Orlando Sentinel: Florida students must learn undiluted truth about Holocaust | Commentary


Florida recently became the 19th state to mandate Holocaust education. The educational standards that will become the curriculum will be finalized this week. This is important and must be praised. However, if the curriculum does not properly define the Holocaust and instead chooses to universalize the Nazi’s War on the Jews, this will all be in vain. Holocaust education must not be placed on the altar of critical race theory or used as a mere tool to teach the perils of xenophobia.

The term Holocaust does not refer to every evil perpetrated by the Nazis between 1933 and 1945. It is, in German, die Judenvernichtung or “annihilation of the Jews,” the Final Solution to the Jewish question, not the gypsy question, the Communist question, the handicapped question or the homosexual question. The Nazis called it “the War against the Jews.” Hitler referred to it as “a war of extermination.”

The aim, as stated at the Wannsee Conference in 1942, was to render first Europe (and then the world) Judenrein, purified of the Jews. There is no comparable word attached to the other groups.

Nazi ideologue Alfred Rosenberg identified the contagion that the Jews carry in their impure blood as Judaism, which impels them to “think Talmudically,” whether they are religious or not. The “other groups” have no comparable Torah or Talmud that was targeted for annihilation. This was Elie Wiesel’s point when he declared that “not all the victims were Jews, but all the Jews were victims.”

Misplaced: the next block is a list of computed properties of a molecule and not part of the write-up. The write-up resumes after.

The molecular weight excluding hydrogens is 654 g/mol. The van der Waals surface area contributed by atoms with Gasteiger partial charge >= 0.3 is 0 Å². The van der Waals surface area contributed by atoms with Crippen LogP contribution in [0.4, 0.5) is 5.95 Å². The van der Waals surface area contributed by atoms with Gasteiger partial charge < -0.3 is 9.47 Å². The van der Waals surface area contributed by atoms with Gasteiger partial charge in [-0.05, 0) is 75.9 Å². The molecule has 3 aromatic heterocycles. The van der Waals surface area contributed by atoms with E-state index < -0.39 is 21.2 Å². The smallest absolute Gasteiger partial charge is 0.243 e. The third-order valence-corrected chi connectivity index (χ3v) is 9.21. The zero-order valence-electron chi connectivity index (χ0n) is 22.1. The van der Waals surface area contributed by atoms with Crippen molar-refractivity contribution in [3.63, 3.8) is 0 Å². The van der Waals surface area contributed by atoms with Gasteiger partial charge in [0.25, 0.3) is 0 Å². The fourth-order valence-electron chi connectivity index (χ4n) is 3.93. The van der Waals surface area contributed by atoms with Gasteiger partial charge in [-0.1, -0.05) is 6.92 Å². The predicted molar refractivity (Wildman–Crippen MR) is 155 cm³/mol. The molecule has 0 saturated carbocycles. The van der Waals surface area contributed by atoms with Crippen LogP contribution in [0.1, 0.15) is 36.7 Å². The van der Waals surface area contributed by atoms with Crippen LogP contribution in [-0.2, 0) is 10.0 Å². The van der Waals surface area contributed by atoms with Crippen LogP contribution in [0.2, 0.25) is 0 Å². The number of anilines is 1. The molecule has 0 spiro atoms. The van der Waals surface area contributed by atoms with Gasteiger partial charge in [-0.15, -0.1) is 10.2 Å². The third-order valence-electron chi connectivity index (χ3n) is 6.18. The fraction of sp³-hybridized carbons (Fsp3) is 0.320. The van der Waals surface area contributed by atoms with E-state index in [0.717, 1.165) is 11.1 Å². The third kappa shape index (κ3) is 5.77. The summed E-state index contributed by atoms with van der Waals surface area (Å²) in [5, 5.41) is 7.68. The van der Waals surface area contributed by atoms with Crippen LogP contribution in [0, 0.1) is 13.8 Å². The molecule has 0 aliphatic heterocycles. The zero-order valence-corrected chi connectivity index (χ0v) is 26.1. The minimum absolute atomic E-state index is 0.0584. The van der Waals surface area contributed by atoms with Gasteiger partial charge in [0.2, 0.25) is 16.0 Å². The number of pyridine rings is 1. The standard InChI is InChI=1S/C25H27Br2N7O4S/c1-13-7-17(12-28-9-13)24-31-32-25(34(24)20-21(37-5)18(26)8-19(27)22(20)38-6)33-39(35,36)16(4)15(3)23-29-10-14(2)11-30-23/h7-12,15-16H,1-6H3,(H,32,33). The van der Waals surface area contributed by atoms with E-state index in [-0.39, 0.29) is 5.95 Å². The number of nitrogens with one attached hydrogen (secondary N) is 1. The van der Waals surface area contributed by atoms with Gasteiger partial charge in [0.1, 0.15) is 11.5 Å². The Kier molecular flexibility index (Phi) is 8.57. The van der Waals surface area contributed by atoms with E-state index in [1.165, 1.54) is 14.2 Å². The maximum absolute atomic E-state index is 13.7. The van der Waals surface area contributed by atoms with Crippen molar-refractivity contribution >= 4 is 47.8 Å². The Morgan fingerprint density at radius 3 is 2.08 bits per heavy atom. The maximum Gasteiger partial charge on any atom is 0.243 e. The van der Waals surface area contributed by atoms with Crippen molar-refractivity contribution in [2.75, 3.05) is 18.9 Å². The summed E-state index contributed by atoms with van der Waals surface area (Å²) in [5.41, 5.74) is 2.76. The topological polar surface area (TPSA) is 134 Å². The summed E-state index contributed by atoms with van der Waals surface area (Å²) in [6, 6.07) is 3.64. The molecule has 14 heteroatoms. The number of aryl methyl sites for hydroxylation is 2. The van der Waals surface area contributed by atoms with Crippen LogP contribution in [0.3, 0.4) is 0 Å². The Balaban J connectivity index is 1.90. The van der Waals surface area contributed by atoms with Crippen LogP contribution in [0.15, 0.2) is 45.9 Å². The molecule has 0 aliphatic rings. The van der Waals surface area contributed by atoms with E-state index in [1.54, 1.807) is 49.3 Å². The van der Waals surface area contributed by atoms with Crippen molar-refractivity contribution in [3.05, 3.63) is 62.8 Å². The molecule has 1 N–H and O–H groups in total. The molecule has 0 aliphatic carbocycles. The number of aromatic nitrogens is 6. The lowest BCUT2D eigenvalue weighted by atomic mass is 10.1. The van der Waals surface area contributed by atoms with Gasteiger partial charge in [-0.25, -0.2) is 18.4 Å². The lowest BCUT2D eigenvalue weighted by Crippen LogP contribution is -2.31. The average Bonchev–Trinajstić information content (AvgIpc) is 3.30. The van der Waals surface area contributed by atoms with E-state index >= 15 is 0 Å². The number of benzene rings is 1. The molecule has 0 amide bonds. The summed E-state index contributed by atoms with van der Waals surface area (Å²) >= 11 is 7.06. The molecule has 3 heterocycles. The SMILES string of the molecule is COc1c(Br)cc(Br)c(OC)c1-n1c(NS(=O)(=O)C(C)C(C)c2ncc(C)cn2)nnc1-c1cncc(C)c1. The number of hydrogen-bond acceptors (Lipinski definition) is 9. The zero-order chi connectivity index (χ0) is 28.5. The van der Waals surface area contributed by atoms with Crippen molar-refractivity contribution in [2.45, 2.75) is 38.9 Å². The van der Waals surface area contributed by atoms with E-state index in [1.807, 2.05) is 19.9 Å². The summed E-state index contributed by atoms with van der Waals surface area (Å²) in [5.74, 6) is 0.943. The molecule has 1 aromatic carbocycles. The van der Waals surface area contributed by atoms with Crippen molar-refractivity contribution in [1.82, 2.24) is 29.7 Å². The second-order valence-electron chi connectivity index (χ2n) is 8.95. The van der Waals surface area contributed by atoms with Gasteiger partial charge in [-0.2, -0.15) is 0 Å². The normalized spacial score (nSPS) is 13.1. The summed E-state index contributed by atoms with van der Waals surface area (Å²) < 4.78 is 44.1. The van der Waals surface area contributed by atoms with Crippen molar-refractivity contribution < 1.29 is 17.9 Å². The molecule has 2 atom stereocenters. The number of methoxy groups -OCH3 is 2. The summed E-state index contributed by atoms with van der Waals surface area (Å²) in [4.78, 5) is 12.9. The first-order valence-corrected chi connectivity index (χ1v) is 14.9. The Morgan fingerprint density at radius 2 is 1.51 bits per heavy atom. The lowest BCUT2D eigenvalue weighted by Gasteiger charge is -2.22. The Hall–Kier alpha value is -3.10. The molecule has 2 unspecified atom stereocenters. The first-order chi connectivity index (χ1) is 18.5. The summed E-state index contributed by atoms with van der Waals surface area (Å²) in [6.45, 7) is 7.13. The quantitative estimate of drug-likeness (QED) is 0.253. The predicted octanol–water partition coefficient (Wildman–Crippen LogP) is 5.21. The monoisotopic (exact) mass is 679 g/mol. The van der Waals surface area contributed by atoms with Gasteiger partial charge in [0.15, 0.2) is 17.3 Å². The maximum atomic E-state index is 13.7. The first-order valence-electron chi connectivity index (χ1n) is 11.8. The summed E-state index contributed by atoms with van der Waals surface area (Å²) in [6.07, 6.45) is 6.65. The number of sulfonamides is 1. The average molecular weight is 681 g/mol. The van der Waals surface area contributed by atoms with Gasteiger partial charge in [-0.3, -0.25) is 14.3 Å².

The universalization of the Holocaust downgrades it as a tool to teach about racism and xenophobia. This is part of the phenomenon that Alvin Rosenfeld, an Indiana University professor who has written extensively about the Holocaust, deems “the end of the Holocaust. The Holocaust is coming to an end because many of us want it to come to an end. We want it to be over with, or at least to diminish it. The effort to relativize, de-Judaize, and thus trivialize the event can be found in its incorporation into various agendas that go under the heading of tolerance, social justice, and anti-bullying.”

Undiluted Holocaust education should be mandatory in all states. However, we must not allow the same people who seek to universalize it to write the curriculum. Students must be grounded in what Judaism is, what it represents and why the Nazis’ war on the Jew was unique in its implications for all humanity.

Laurie Cardoza-Moore is the President of Proclaiming Justice to the Nations, which advocates in support of Jews and Israel. She was formerly a member of Florida’s Department of Education BEST Standards Civics Textbooks Review Board. David Paterson teaches Holocaust Studies in the University of Texas at Dallas. He is a member of the PJTN taskforce that submitted K-12 Holocaust Educational Standards to the Florida Department of Education.

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